In her series Sticks and stones may break my bones, but words will never hurt me stay forever, artist Sina Leasuasu seeks to reclaim the power behind verbal abuse she has faced.

By publicly sharing statements such as, “You don’t / deserve to be / called Sina,” she doesn’t deny the pain that they might have caused her, yet wishes to diminish their hold on her.

Here I see echoes of the countless casual micro-aggressions and blatantly racist abuse received from friends, family, acquaintances, and others, seared into my own memory:

“You’re only Asian when you want to be.”
“Where are you from? Wait, let me guess…”
“But you’re not ‘diverse’.”
“You don’t look Asian.”
“You’re so exotic.”
“Chinky-eyed yellow skin.”

In my own experience, to ‘qualify’ as the ethnicity that you actually are is merely whether or not the person you are speaking to ‘believes’ you, whether they ‘deem’ you to be sufficiently one thing or another.

That experience is mirrored here; our mixed reality “reveals the complexity of how you are seen,” in the words of contributing artist Sherrie Edgar. Her film Being Mixed, 2022, allows a space for mixed race individuals to relate their personal experiences with others whilst capturing their relationships with their own ambiguous bodies.

Here the camera lingers on hands tracing facial features, fingers moving across skin — parts of a whole person. A person who feels beholden to others; one interviewee talks about how they always felt like they had to explain that they were mixed race but have since stopped doing that. Another talks about how they felt as though they “broke a mental bone” as a child.

My existence and that of other persons of mixed heritage seems to be forever fed through the judgement of those whose existence is unambiguous in nature, particularly those who are white, offering unsolicited opinions over how white or [insert ethnicity here] they think that you look.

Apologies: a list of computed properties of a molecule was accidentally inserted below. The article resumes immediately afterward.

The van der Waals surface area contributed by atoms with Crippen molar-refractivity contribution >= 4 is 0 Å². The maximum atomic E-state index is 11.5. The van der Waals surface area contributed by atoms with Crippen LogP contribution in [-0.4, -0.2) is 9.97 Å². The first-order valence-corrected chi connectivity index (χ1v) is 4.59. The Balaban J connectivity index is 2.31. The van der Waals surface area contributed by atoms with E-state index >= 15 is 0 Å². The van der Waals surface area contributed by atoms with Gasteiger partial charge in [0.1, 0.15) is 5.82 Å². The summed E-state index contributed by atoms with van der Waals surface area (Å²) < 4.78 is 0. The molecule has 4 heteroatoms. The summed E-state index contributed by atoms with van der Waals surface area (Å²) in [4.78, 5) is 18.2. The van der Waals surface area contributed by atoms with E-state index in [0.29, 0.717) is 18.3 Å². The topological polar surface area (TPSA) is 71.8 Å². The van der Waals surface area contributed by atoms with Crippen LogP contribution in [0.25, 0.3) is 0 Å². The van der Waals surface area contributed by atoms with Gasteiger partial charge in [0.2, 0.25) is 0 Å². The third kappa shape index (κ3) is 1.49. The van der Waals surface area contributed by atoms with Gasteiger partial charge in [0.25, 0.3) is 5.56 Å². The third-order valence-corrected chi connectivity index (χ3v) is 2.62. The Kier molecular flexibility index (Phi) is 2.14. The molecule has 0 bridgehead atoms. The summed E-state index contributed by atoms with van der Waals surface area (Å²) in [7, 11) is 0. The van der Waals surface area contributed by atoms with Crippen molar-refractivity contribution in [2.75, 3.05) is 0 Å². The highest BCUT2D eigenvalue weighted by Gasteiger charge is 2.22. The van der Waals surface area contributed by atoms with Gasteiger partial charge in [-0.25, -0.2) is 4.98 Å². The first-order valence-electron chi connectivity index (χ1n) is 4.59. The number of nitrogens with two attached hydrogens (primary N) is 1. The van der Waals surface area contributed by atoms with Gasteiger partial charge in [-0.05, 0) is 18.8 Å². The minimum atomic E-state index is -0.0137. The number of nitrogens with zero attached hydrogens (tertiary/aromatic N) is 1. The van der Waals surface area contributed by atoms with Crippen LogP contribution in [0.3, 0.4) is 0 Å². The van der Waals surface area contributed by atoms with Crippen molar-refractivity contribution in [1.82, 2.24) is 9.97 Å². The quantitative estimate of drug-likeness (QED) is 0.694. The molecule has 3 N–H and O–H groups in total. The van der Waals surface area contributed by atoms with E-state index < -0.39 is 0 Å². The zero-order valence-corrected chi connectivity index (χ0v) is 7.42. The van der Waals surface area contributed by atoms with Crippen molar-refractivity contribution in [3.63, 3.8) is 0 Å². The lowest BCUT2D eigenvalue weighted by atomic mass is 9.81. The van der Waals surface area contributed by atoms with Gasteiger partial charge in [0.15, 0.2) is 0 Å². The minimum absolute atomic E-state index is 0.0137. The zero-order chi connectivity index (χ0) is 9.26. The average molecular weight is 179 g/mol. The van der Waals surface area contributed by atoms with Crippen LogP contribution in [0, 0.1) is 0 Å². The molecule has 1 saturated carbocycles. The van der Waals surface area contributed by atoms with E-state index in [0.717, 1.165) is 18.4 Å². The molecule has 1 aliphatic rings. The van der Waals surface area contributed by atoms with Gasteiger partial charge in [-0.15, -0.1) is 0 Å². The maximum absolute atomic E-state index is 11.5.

Not to mention how their perceptions of different ethnicities are all too often filtered through Western media, historically steeped in reductive and racist stereotypes – defining what it is to look or be anything ‘Other’ than entirely white.

Niall Singh exposes the violent historical backdrop of the British Empire and the modern day global economy through striking collages, presenting exploitation against a stark white backdrop, hung alongside his recipe-centred poem ‘Warlords’: “And the bodies on the news / Are the meat in a warlords pie”.

Whilst grappling with my racial identity I have repeatedly sought permission to access and feel joy in my heritage, permission to feel pain when confronted with racism, permission to address the prejudices I face, whilst acknowledging my privilege. Whose permission? Exactly.

With the snapshot of the beauty and multifaceted nature of the mixed experience offered by this exhibition, with many more thought-provoking pieces than I am able to mention here, it feels like we might finally begin to define this complex existence for our mixed selves, validating and claiming our complex heritage without seeking permission elsewhere.

Witnessing mixed race individuals unapologetically granting a voice to their pain and their joy, I for one, feel entirely unapologetic in granting a much louder voice to my own mixed rage.


Unapologetically Other is currently being exhibited at the Midlands Arts Centre until the 14 August, and can be found in the People’s Postcode Lottery Community Gallery.   

For more information visit: 

You can keep up with the Mixed Rage Collective via their Instagram here:

For more from the artists see below:
Sherrie Edgar –
Sevonah Golabi –
Sina Leasuasu –
Niall Singh –
Jane Thakoordin –

Toni Chills In The Sweltering Heat Of 17 June At Muthers Studio

Writer Mirab Kay / Photographer Alice Needham